The Scottish Labour Party is set to meet today to discuss who their new leader will be after the shock resignation of Johann Lamont.
Britain has more low paid workers than ever with more than five million currently living on the breadline, a report has revealed.
Low Pay Britain found 5.2 million workers earned less than £7.70 an hour. The current minimum wage is £6.50.
Almost a quarter of minimum wage workers said they had been on that wage for the past five years, and women are still more likely to be paid less than men.
In comparison with other countries, Britons were twice as likely to be paid less than their counterparts in Switzerland and four times less than in Belgium. The UK also fell behind Germany and Australia in the rankings.
Matthew Whittaker, chief economist at the Resolution Foundation, told The Independent: "It's troubling that the number of low-paid workers across Britain reached a record high last year.
"Being low paid, and getting stuck there for years on end, creates not only immediate financial pressures but can permanently affect people's career prospects."
GPs should be on the lookout for signs of radicalisation in child patients as well as other "social ills", according to their professional body.
They should also be trained to spot trafficking and cyber-bullying and help identify issues such as female genital mutilation and forced marriage.
The Royal College of GPs (RCGP) and the NSPCC have issued a "toolkit" with the help of police, social workers and government agencies, so doctors are better informed about what to do if they have concerns for a child.
RCGP chairman Maureen Baker said children were faced with "unprecedented pressures" as a result of the internet, which leaves them vulnerable to trolling, "sexting" and revenge porn.
She added: "As GPs we are trained to treat the 'whole person' and that means now taking into account a number of societal, as well as health, factors.
"A consultation with a GP may be the only time that young people can be alone with a trusted adult and we have a number of roles to play in providing understanding, compassion and support."
According to latest figures from the Health and Social Care Information Centre (HSCIC), 43,140 children were subject to a child protection plan and 68,110 children were 'looked after' in England in 2013.
The Scottish Labour Party are set to have a committee meeting later today to discuss plans for the new leadership after Johann Lamont resigned.
Former Prime Minister Gordon Brown has been backed by some MPs to take over the role.
While East Renfrewshire MP and Better Together campaigner Jim Murphy is also rumoured to be in the frame.
But the bookie's favourite is current deputy Labour leader Anas Sarwar.
A suspected motorbike thief sparked a major lock down in Edinburgh for several hours.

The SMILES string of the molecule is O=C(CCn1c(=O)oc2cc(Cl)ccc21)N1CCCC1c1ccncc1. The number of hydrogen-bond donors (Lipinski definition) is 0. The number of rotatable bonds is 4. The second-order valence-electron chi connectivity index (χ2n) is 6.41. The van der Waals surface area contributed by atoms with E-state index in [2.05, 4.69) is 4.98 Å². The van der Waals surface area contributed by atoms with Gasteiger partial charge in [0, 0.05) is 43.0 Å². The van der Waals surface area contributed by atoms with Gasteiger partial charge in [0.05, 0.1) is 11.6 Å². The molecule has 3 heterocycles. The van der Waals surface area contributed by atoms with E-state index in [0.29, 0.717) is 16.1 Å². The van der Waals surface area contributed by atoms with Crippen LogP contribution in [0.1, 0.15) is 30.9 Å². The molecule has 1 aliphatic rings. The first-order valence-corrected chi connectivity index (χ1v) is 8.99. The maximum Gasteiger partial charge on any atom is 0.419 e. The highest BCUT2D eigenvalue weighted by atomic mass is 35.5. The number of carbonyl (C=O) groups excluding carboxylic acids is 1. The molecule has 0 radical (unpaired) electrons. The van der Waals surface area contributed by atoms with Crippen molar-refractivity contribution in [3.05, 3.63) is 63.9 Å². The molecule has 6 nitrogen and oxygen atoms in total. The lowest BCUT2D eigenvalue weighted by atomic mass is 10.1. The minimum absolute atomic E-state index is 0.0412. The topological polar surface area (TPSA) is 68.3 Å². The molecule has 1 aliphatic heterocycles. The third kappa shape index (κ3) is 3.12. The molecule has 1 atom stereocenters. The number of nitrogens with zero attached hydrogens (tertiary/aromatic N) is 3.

The man hid on a roof in the city's Old Town while more than 50 officers in riot gear and a helicopter circling overhead tried to catch him.
It was originally thought he may have a gun but police later confirmed this was not the case.
A spokesman said: "It was never a firearms incident.
"Police in Edinburgh were in attendance on the Royal Mile on Saturday evening in connection with an earlier incident of a stolen motorbike and the man was reported to be on the roof of a building in the Cockburn Street area.
"A cordon was put in place so there was no risk to the public and no armed police were involved."
They confirmed one man has been detained and is helping police with enquiries while the search for the alleged thief continues.
Cheaper holidays "don't fit the bill" as a reason for taking children out of school, the leader of the headteachers' union has said.
Russell Hobby said the body would be issuing new guidelines on what constitutes "exceptional circumstances".
Under the new rules, absences for funerals, weddings, religious events and seeing parents return from duty within the Armed Forces will be granted.
Time off will also be allowed for children with disabilities or special needs or those suffering a family crisis.
But Mr Hobby said taking time off to go on holiday "just didn't fit the bill".
Writing in the Sunday Times, he added: "It's not a good enough reason to damage an education. You cannot easily make up the lost learning at home, and falling behind in class can put children at a permanent disadvantage.
"Those who work in schools share your pain. Many are parents themselves and pay these prices, too. We must tackle this. The Government should work with the holiday industry to find a way through."
The New York Ebola doctor Craig Spencer has received blood from an aid worker who previously beat the disease.
Nancy Writebol, who was the second American to contract the virus, said: "I am praying for Dr Spencer's recovery and am happy to donate blood."
Doctors said Spencer, 33, is now entering the next phase of his illness as expected with gastrointestinal symptoms, but he was awake and communicating.
His fiancee has been placed in quarantine in her New York apartment for 21 days.
People living near an active Hawaiian volcano have been told to leave their homes over fears it is about to erupt.
Molten rock has already oozed close to locals homes and is moving at a speed of about 10 metres an hour.
Darryl Oliveira, director of civil defence for Hawaii County, said: This is all something we've been preparing for and hoping wouldn't have to happen."